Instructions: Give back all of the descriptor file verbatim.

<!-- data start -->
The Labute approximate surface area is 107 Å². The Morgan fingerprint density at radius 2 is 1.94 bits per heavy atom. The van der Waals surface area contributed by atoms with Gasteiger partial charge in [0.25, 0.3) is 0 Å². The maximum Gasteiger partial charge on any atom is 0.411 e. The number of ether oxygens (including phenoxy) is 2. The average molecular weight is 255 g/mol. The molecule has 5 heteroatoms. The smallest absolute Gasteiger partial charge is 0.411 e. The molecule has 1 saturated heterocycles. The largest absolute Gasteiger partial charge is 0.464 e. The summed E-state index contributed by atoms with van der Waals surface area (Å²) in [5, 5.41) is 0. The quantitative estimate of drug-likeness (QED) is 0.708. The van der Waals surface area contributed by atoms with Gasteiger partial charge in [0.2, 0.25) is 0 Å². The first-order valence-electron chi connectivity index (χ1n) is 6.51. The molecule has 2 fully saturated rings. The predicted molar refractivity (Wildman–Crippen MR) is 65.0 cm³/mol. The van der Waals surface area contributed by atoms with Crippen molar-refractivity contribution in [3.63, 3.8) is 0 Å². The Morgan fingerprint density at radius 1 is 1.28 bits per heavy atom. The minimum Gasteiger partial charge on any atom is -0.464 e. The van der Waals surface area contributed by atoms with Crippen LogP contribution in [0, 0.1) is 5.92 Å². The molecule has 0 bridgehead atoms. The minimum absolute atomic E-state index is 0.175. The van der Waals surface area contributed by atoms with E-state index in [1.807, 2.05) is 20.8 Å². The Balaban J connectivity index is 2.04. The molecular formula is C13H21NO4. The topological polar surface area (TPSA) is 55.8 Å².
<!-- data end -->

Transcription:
The Labute approximate surface area is 107 Å². The Morgan fingerprint density at radius 2 is 1.94 bits per heavy atom. The van der Waals surface area contributed by atoms with Gasteiger partial charge in [0.25, 0.3) is 0 Å². The maximum Gasteiger partial charge on any atom is 0.411 e. The number of ether oxygens (including phenoxy) is 2. The average molecular weight is 255 g/mol. The molecule has 5 heteroatoms. The smallest absolute Gasteiger partial charge is 0.411 e. The molecule has 1 saturated heterocycles. The largest absolute Gasteiger partial charge is 0.464 e. The summed E-state index contributed by atoms with van der Waals surface area (Å²) in [5, 5.41) is 0. The quantitative estimate of drug-likeness (QED) is 0.708. The van der Waals surface area contributed by atoms with Gasteiger partial charge in [0.2, 0.25) is 0 Å². The first-order valence-electron chi connectivity index (χ1n) is 6.51. The molecule has 2 fully saturated rings. The predicted molar refractivity (Wildman–Crippen MR) is 65.0 cm³/mol. The van der Waals surface area contributed by atoms with Crippen molar-refractivity contribution in [3.63, 3.8) is 0 Å². The Morgan fingerprint density at radius 1 is 1.28 bits per heavy atom. The minimum Gasteiger partial charge on any atom is -0.464 e. The van der Waals surface area contributed by atoms with Crippen LogP contribution in [0, 0.1) is 5.92 Å². The molecule has 0 bridgehead atoms. The minimum absolute atomic E-state index is 0.175. The van der Waals surface area contributed by atoms with E-state index in [1.807, 2.05) is 20.8 Å². The Balaban J connectivity index is 2.04. The molecular formula is C13H21NO4. The topological polar surface area (TPSA) is 55.8 Å².